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The Healing Sun: Sunlight and Health in the…

The Healing Sun: Sunlight and Health in the 21st Century

by Richard Hobday

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Good info about how sunlight heals. Didn't care for the dietary recommendations. Fabulous notions connecting natural light in buildings with healing. The earliest healers/physicians were also architects for this reason. ( )
  MrDowney | Oct 24, 2010 |
I think I was led to this book through my research on Flouride. I get emails from someone who sends out info about flouride and other health hazards and one of them said something about the dangers of sunscreen. Which led me on a search for information about that subject.

I have always had a love/hate relationship with the sun. I suffer from Season Affective Disorder (SAD), so I need sunlight. And at the same time, if I get too much sun, I get sick. We have been using less and less sunscreen the past few years, partly do to the expense of Feingold approved sunscreen and partly because I prefer to use UV protective clothing, rather than slather chemicals on our skin. So all of this combined made me quite intrigued by the subject of this book.

The theory is that, while the sun definitely has some hazards, such as malignant melanoma, it is actually cable of healing or preventing quite a few things, including other cancers. The book documents the practice of heliotherapy (light therapy) before antibiotics came on the scene. Apparently, regulated sunbathing was used to heal TB, wounds and other infections. Once antibiotics came into play, this "unscientific" practice fell out of vogue. (I found it interesting to note that antibiotics came into use in the 50's. Yet another factor that came in at the same time as widespread vaccine usage and fluoride usage. Lots of things piling up on our systems around that time.)

There is several references to evolution, ancient sunworship and Chinese medicine. But, other than the evolution, these were mostly provided for historical background and examples of how other cultures used the sun to their advantage. So, I could forgive most of that. It does have to be factored in when weighing the information being presented.

Another thing to note is that it is written by a British author. On the one hand, it was good to read a book written within another country. Gives a new perspective. But, But, I was frustrated when I wanted a bit of information on optimal sun usage at my latitude. He mentions that in Britain optimal sun can not be reached during certain parts of the year. I really wanted to know what it was at my latitude! But, I will just have to do some research into that myself.

There are several references to the fact that architects used to have to have a medical background. That buildings were built with the well being of the occupants in mind. And that usually included making sure that optimal sun exposure was provided. With the advent of medicines, central heating, etc, we no longer build our buildings with health in mind.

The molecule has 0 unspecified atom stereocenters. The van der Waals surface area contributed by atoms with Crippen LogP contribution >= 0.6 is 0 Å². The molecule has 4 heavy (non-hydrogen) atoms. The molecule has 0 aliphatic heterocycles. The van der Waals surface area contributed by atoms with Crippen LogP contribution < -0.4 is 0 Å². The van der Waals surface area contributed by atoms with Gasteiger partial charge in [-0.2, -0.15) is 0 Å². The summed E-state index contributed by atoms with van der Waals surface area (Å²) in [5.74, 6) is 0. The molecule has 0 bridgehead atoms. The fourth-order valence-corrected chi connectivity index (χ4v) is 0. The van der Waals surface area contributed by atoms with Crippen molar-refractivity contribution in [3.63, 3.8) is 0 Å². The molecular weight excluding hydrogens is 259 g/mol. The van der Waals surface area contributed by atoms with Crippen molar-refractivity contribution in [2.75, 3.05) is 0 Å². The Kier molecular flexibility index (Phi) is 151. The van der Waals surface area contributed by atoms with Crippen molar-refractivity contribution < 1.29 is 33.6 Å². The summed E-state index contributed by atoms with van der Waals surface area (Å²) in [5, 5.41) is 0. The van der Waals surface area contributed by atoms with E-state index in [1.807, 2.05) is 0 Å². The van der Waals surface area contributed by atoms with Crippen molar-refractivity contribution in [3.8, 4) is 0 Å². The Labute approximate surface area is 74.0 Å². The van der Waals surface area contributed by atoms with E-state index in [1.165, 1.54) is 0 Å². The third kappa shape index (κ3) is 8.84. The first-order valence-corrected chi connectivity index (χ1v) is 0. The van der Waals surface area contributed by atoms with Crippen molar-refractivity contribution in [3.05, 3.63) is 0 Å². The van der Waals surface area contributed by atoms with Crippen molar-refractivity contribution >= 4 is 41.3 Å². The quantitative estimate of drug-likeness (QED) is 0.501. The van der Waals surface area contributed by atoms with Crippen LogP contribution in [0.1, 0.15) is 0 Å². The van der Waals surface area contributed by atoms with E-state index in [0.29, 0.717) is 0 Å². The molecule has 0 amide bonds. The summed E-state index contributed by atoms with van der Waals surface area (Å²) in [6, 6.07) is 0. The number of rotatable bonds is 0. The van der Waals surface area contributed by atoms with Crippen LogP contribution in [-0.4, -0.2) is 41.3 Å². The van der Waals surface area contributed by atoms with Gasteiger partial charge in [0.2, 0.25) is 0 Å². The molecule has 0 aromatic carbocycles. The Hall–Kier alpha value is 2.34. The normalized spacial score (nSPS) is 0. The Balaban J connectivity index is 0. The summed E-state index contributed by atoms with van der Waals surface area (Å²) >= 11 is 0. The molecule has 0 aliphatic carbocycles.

On the subject of SAD, he mentions that many SAD sufferers have a "light hunger" or a craving for light. Turning on lights at every opportunity. That is me! Drives my energy conscience husband nuts, but I need light! Granted, artificial light is not always the best (and this book mentions it may even zap our energy or cause melanoma itself.) But I need light!

There is information on the connection between Vitamin D deficiency and osteoporosis, MS, Cancer, heart disease, diabetes, etc. Very interesting reading and lots to think about.

As far as sunscreen and UV protective clothing it seems that these things block out the UVB rays which are what we need to stockpile Vit D, but they let through the UVA rays, the ones that damage our skin and cause certain cancers. So their use may actually be doing us more harm than good. It is suggested that it is better to gradually expose the skin to the sun to provide a natural protection against burning. But he does not give an exact formula for doing this and urges caution as each person's skin type, diet, location on the globe, etc affects how their body reacts to the sun.

Interesting to note that a whole foods diet, low in fat, is also recommended.

Anyway, it is a fascinating book that I have marked in several places and will keep as a reference. There are several books recommended in the back that I plan to read. In fact, a couple of them (on SAD) were already on my TBR shelf before got this book.
  nyisutter | Jan 9, 2008 |
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